March was stormy and brought winter to all elevations. As the month began, snow fell to the valley floor which was the first time it was truly white. The landscape changed and March felt like January. Temperatures were different but storms and wind dominated much of the month and winter storm advisories were common. The white landscape allowed access to favorite ski destinations and the feel of winter pervaded Jackson Hole.
By the end of the month, snow is deep. It’s deep in the canyons and high on the hills. Jackson Hole Mountain resort reports a ten-foot base at 9500 feet. We have exceeded average mountain snowfall again this winter. The white landscape continues north in the valley but snow around town has melted due to spring temperatures. It’s the dance of March as Old Man Winter releases his’ grip to the warmth and freshness of Spring.
It is time for the seasonal change. The spring cycle of weather brings a broad range of temperatures so early frosty mornings allow crust cruising on skis or the possible powder run while afternoon temperatures lure you to your bike or your fishing rod.
The most apparent signs of spring in Jackson Hole are the birds. Eagles sit on eggs. Ravens and Magpies build and work on nests. Flocks of birds return to the valley: Robins, Red-Winged Blackbirds, Bluebirds, Starlings, Waxwings, Geese and much more. Each day brings change but you do have to look closely. The vibrant colors of Tulips and Daffodils and the spring green of new growth might be over a month away.
Lots of wildlife sightings this month. In March, we await the first sign of the majestic bear. Grizzlies tracks were seen in Yellowstone on March 6. Males emerge earliest in the spring while females and cubs remain in the den until late March/early April. In mid-March, a mountain lion fed on an elk carcass on the National Elk Refuge and entertained viewers for about a week. Deer are on the move and can be seen on the East Gros Ventre Butte, foraging in Karns Meadow and along the river. Moose can be found near the town of Kelly and the Gros Ventre Road. Elk are on the move so be alert. Driving through the valley can be highlighted by the blue dash of the male Mountain Bluebird. Welcome spring!
As temperatures climb and snow begins to melt, a quietness descends on town as spring break begins. By the end of March, most local families leave for warmer climates making the post office, the stores, the banks quiet and vacant.
March and April are months that dance with winter and spring. Sun draws us to play while rain pulls you to the fire and a book. It’s transition. Ski resorts close, skis get stored, you dust off the bike and you prepare for whatever the mix of weather might bring. It’s a nice time and an opportunity to relax before the shift to busy summer.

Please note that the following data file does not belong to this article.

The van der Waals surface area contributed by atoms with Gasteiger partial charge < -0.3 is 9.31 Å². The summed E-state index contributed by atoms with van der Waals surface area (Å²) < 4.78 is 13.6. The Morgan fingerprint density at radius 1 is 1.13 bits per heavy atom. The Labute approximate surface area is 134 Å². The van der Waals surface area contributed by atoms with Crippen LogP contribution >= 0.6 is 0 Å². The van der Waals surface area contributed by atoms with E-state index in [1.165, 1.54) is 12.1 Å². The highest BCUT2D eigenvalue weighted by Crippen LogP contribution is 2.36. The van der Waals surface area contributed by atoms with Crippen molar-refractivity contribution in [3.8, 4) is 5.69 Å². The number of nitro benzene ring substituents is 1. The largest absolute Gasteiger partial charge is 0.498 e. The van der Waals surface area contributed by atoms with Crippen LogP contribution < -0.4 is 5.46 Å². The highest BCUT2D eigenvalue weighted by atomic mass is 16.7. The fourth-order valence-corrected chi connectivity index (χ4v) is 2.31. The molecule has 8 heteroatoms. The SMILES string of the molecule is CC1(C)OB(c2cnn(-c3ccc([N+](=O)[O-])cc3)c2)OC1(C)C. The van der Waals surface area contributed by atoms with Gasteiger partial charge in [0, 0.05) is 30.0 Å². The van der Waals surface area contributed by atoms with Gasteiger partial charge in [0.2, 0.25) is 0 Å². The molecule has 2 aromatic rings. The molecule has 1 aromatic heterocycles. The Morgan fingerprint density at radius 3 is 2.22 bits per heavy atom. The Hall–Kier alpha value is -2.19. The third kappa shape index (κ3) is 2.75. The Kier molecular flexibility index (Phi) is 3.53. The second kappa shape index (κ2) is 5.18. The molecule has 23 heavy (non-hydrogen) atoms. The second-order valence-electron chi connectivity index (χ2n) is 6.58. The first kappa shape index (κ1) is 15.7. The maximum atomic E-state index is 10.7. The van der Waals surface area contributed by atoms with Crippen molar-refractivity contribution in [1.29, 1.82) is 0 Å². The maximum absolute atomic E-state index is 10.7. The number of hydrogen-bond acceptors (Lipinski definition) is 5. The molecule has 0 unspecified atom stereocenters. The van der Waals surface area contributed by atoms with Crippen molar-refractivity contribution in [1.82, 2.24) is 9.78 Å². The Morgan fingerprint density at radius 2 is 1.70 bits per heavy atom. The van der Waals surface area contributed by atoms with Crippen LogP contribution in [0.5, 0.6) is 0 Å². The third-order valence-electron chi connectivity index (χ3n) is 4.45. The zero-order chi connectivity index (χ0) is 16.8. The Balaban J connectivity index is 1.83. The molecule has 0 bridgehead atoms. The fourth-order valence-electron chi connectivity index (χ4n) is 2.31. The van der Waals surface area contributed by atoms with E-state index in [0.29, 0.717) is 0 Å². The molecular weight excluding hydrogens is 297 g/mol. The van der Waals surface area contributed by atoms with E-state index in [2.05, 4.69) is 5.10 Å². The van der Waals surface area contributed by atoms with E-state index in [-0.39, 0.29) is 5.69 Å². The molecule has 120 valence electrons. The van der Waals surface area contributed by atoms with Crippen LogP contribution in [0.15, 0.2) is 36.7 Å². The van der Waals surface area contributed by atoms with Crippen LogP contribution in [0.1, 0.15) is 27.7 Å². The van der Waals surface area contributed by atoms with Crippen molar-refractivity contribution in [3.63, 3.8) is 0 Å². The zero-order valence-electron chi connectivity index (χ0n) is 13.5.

Green becomes an expectant color as more snow melts. Must be patient. All in good time. I travel and I’m off to Bhutan for my fifth trip. I’m quite excited to share this remote, special part of the Himalayas, see friends, and share the wonderment with a new group of excited travelers. Details about trips can be found on the Bhutan Himalayan Experience web site
As I finish this edition, it is evening on April 2 and snow blows haphazardly out my windows. Wind is howling. Hope all the creatures are nestled. Fire is going.
What’s in the woods
3/6- first bear sign in Yellowstone/ grizzly ends winter hibernation
3/11- elk foraging near Snake River/ mature bald eagle on Teton Village Road
3/12- mountain lion on elk refuge feeding on elk carcass
3/14- warm winter storm
3/16- Jackson birdfeeder- dark-eyed junco, clark’s nutcracker, magpie, chickadee
3/17- red tail hawk on power pole
3/20- East Gros Ventre Butte- herd of mule deer foraging
Murie Center- cow and calf moose
3/26- Gregory Lane, Jackson- flocks of robins, starlings and waxwings (bohemian)
3/27- bluebird day
3/29- herd of mule deer in Karns Meadow
3/31-winter storm- 14 inches fresh snow
When it freezes hard at night with a sunny day ahead, go crust skiing. It is so fun to start the day with the morning light and feel the promise of warmth in the sun’s rays. You can ski anywhere when the snow is firm and supports your weight. Head into the park and go! Many mountain skiers will search for the corn run while in the valley, you crust cruise. Just pay attention because once it gets soft, you have to be done to avoid the possible slushy mess. Go early and park at the Taggert Lake trailhead or north at Signal Mountain.
The inner park road is also plowed and closed to vehicles until May 1. Take your bike, your roller-blades or just walk and enjoy the majestic Tetons before the busy summer season begins! Have fun and remember bears are emerging from dens.